Jon officially opened the tasting with a quote from A Moveable Feast which is a collection of unpublished essays published posthumously. In one of the essays he describes chowing down on oysters, slowly, carefully, noting each nuance. For Hemingway the experience is, of course, transcendent. The urge to wonder what further stimulation awaits when pairing the slimy critters with wine seems obvious, no?

We are not strangers to oysters. In fact we love them. Acme Oyster in Nawlins is a must stop when in town. No trip to Seattle is complete without multi-raw dining. We once ate 5 dozen on a beach in Colombia… with another couple. So this was bound to be a treat.

A method was advanced. Chew the oyster first filling mouth with sea-borne flavors. Oysters are no more all alike than are acidic white wines that keep them company. Here come the platters. The first flight of glasses get three-finger fills. Generous. Sniffing before sipping is discouraged. No problem. tBoW powered through each flight directly, chewing and tasting his wine through all 20 wines. In fact, the kumamoto ersters were so delicious we polished off another half dozen for good measure. Forget about Honey Boo Boo. Oyster Boy below knows how to take down a slimy delight then pick thru the detritus for bits n’ pieces.

The kumamoto oyster is briny with a starchy texture and flavor. Each wine was bagged and tagged with a unique letter. Part of the deal is to see how well my oyster & wine palate matches with the other judges. The winning wines are announced but not in ranked order which is certainly the right decision given there is really no quantifiable argument. The only competition that truly matters is how many judges matched winning wines. A return invite could hinge on this outcome.

The tasting takes place in three cities – LA, SF and Seattle. Scores from all three tastings are combined. One LA judge and two San Fran judges matched 8 of the 10 winners. Jon Rowley points out no one has ever matched all 10. I gotta think 8 is pretty dang good. tBoW matched 3 of the top 10 wines which was the lowest matches among the judges. Gratefully, there were two others on the LA judging panel with similarly idiosyncratic palates. I found one pairing elicited a dry gin martini. Four of the top 10 wines were among my lowest ranked. Winning varietals included Sauvignon Blanc (6), Chenin Blanc (2), one Pinot Gris and one Riesling. Wineries represented California, Washington and Oregon.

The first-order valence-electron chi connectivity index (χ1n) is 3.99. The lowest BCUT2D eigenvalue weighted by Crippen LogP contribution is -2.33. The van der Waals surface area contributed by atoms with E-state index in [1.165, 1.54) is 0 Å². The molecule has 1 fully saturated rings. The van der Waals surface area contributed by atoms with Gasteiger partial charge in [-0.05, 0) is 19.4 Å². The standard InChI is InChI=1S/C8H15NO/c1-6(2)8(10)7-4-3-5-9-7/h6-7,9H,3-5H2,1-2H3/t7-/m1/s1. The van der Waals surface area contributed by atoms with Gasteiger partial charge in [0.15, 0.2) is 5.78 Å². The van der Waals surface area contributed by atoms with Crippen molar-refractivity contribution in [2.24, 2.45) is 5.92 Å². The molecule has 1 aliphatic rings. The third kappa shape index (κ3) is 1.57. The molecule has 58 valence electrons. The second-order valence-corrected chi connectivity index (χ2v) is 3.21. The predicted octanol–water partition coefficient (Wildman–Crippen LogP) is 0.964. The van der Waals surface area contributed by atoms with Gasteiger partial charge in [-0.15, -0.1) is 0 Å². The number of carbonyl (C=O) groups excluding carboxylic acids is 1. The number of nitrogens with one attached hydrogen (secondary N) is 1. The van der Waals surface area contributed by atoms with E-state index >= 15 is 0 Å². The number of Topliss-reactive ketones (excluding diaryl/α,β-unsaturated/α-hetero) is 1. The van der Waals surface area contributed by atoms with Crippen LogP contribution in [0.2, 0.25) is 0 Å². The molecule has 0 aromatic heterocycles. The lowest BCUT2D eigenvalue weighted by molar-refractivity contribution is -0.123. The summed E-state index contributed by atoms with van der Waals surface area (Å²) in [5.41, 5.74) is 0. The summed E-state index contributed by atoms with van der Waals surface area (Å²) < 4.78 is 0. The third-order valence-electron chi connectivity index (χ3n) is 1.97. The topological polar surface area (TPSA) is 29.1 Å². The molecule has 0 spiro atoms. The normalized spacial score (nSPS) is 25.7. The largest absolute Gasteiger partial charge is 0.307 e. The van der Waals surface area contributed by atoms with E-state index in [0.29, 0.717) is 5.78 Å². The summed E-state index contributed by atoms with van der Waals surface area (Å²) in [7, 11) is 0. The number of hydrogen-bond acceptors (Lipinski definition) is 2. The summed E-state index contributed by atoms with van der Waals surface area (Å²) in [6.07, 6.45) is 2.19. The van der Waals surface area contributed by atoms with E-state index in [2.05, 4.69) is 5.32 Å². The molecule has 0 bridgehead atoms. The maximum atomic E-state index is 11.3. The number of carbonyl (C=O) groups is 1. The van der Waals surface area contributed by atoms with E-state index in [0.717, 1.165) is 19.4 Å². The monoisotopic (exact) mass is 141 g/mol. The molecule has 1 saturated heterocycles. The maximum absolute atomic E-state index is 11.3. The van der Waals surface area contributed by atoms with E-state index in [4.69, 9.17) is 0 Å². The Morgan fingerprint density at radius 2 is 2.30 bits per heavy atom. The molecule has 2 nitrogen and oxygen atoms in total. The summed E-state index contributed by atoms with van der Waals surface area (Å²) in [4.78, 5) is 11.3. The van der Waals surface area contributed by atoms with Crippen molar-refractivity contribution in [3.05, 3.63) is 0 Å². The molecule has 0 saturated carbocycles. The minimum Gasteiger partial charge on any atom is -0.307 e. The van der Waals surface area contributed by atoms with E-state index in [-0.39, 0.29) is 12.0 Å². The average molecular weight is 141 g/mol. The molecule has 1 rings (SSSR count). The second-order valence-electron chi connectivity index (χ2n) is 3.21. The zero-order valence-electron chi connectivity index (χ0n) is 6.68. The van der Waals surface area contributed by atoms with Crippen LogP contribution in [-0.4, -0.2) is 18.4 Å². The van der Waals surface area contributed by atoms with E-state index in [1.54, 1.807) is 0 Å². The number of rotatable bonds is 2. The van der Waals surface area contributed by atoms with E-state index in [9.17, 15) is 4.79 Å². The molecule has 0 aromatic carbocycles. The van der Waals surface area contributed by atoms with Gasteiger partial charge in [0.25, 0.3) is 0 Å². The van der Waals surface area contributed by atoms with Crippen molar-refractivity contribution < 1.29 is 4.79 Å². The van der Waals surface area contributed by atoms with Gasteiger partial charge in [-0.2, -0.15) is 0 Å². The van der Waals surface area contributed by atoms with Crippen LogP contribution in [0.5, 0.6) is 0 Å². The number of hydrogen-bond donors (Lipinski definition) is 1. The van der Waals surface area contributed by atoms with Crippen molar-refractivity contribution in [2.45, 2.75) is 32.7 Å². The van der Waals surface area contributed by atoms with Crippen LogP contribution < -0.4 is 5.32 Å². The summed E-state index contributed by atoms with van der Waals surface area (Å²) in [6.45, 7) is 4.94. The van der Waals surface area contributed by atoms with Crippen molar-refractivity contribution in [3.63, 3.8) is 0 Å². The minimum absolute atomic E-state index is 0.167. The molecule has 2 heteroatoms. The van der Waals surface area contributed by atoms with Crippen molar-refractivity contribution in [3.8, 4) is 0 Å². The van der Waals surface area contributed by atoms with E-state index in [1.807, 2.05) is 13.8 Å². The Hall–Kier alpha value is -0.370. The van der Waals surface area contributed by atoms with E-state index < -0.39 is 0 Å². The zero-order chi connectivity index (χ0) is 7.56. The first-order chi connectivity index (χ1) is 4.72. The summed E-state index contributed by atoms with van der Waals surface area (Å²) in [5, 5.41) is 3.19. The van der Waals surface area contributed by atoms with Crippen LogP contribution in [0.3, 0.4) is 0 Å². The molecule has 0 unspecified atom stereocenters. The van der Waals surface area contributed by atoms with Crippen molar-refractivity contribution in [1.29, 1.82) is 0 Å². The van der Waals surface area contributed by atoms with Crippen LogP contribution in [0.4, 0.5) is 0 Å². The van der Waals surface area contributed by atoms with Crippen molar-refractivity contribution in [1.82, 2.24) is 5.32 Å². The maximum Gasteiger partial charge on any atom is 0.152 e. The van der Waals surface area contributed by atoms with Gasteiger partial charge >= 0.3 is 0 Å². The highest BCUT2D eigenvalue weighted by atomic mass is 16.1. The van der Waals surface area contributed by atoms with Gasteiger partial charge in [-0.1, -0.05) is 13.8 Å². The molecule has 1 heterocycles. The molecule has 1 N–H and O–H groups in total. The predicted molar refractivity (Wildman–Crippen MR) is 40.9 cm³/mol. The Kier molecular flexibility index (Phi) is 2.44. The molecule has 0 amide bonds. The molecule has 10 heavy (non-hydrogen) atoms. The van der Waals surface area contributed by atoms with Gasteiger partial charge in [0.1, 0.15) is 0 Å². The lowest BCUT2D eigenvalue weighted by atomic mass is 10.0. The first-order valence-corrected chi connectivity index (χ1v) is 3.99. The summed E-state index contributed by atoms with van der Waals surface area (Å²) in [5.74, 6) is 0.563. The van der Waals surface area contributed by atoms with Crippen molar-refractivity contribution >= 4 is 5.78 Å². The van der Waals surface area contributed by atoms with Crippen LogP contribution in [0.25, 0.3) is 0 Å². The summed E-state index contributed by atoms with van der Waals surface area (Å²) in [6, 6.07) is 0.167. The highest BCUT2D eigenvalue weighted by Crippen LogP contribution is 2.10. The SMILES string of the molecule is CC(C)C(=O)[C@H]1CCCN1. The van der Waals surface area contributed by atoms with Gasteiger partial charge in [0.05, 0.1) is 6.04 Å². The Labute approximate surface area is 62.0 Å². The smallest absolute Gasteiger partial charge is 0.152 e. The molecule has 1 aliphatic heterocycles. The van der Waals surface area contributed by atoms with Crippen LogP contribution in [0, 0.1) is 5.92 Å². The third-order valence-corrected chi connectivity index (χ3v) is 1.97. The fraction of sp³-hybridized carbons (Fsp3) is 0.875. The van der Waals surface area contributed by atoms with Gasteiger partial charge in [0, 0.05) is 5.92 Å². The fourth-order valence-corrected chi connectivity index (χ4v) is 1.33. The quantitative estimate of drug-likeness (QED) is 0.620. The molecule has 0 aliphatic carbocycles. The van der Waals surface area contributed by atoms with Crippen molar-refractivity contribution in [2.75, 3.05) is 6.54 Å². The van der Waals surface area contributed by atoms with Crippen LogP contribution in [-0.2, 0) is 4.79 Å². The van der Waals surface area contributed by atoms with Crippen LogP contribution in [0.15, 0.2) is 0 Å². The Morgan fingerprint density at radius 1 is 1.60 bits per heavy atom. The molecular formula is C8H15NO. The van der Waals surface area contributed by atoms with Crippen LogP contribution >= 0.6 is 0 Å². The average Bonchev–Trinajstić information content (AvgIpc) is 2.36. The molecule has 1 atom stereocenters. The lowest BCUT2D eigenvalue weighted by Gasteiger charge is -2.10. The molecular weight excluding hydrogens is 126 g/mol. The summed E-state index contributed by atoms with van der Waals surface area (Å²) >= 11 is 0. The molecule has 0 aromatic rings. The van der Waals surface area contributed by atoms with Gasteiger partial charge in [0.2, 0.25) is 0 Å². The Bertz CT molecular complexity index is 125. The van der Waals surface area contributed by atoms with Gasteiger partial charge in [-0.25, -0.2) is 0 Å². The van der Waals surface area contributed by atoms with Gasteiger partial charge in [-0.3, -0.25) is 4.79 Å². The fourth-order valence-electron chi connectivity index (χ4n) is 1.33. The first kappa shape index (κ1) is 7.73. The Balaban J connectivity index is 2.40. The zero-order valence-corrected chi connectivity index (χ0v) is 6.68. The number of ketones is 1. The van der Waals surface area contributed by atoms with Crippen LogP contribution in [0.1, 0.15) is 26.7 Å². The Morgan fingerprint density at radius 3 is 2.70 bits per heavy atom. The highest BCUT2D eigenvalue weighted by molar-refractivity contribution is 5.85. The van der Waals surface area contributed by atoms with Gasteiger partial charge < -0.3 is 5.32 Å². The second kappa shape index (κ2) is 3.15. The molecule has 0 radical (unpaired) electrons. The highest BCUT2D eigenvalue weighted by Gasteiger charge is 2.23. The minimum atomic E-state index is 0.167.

All I know is this. After all the chewing and coating my mouth, then sipping on wines and spitting, and not taking one single sniff ever, I was left with a profound hunger for sourdough bread. Apparently this is something akin to how the Irish consume oysters. I will stand on Irish tradition any day except when it comes to religion. And Amy Reily walking away in heels should be available on video.

This was a wonderful affair which I hope to repeat. There are a couple oyster bars in LA that I plan to visit including L&E Oyster Bar in Sliverlake and Blue Plate in Santa Monica. The L&E GM was the 8-match dude in our group. It was all over much too soon.

Could be another match for oysters is Blue öyster Cult. Goes with slurpin’ n’ sex, no?